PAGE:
The white wooden facade swung back, revealing the entire household within from top to bottom. Daphne cast her eyes over each of the rooms in turn, but could not work out where the light had been. There were lamp fittings on the balsa-wood walls, but they didn’t work.

She glanced over her shoulder, wondering if perhaps the electric light in the corridor might somehow have bounced off the glass front of the display cabinet and given the impression of something shining inside the doll’s house. Straightaway, she saw that was impossible. The angle was all wrong. Daphne shivered, disliking the hard black eyes and frozen feathers of the robins, blackbirds and cranes motionless behind the glass.

The evening passed in a haze of vermouth and ragtime and pheasant, all pleasant enough, blotting out the memory of the drab life to which she would have to return on Monday morning. The company was congenial and she flirted a little with a boy who worked in a dispensary. While the men talked finance, Daphne talked about the latest detective novels to a girl from Surrey, some vague relation of Teddy’s. With an intimacy established, she could see the girl was on the point of asking about Douglas. Daphne excused herself and went in search of coffee. It was, Daphne thought savagely, why she rarely ventured out in society. It was dull always to have all eyes on her, wondering and thinking.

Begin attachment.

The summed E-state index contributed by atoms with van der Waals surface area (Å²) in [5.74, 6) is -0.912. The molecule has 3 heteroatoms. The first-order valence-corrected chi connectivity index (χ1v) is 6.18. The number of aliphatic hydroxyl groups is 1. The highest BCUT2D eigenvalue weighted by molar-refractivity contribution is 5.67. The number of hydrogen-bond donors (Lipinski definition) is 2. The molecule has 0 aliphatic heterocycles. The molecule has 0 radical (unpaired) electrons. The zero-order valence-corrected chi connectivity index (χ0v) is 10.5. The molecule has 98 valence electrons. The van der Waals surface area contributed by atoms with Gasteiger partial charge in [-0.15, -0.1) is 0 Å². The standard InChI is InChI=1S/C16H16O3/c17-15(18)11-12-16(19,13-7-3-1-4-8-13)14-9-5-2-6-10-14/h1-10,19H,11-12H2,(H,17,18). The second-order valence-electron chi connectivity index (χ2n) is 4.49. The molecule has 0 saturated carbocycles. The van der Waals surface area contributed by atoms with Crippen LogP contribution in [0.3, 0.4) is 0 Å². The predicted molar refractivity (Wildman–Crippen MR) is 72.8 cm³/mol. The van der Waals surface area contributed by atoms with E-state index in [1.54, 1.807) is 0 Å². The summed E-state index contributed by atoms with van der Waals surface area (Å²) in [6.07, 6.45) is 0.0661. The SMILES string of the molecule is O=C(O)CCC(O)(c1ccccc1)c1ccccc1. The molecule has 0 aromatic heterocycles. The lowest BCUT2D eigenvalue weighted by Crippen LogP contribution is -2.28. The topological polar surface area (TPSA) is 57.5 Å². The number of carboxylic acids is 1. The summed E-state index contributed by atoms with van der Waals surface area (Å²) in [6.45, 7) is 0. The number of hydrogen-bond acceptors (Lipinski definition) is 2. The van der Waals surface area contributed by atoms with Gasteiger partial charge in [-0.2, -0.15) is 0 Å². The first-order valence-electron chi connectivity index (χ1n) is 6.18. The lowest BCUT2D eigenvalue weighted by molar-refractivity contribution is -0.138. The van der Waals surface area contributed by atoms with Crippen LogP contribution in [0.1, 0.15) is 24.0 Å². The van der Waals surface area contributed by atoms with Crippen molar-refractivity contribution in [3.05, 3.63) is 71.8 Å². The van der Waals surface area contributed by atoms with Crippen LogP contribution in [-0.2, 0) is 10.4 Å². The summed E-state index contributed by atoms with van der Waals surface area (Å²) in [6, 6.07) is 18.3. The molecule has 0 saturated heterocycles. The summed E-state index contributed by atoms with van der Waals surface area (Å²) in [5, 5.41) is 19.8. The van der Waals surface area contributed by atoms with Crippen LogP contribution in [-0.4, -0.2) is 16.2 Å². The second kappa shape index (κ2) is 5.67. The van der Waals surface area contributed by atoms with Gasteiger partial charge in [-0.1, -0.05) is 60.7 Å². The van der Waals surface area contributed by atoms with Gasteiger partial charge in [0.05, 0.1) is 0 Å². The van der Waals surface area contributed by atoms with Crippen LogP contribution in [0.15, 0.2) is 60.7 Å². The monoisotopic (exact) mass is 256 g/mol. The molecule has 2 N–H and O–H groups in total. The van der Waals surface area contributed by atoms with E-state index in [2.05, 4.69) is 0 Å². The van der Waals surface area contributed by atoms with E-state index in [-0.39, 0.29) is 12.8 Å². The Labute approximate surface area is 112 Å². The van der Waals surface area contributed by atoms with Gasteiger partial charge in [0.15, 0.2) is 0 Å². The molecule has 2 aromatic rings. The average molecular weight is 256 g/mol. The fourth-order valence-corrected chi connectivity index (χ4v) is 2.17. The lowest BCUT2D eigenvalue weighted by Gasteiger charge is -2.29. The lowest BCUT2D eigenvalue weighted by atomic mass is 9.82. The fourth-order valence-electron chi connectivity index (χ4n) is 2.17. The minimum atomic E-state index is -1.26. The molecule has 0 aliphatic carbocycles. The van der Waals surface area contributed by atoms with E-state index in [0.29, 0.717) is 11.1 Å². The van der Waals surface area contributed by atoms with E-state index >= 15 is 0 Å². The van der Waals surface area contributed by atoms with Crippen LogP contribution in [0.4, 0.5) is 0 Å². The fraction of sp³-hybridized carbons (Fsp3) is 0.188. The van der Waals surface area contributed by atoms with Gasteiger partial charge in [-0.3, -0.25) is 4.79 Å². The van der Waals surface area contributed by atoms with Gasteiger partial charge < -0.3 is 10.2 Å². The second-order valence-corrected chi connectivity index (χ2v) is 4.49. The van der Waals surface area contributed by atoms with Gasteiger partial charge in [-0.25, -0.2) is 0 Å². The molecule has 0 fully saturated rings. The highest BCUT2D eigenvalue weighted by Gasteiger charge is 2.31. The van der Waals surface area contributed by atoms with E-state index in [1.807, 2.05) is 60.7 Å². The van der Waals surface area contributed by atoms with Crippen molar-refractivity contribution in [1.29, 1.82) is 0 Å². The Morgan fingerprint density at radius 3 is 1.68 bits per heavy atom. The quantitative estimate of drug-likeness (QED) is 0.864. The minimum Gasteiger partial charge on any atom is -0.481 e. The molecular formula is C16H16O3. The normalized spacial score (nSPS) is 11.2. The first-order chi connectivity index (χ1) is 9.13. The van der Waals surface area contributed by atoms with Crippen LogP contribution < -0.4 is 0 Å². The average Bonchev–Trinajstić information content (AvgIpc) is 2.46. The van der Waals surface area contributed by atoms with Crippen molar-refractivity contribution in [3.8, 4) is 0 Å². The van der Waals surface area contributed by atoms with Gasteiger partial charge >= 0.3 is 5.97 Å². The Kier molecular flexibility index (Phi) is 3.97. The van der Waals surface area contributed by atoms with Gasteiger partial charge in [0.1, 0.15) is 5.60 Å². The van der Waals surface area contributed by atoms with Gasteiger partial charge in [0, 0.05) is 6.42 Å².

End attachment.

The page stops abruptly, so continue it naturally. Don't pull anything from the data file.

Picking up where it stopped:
Her room was cold and the maid had not closed the curtains. As she climbed into bed, she told herself the evening had been a welcome change from scratch suppers eaten alone with only a paperback book for company, but she couldn’t pretend she felt less lonely than usual.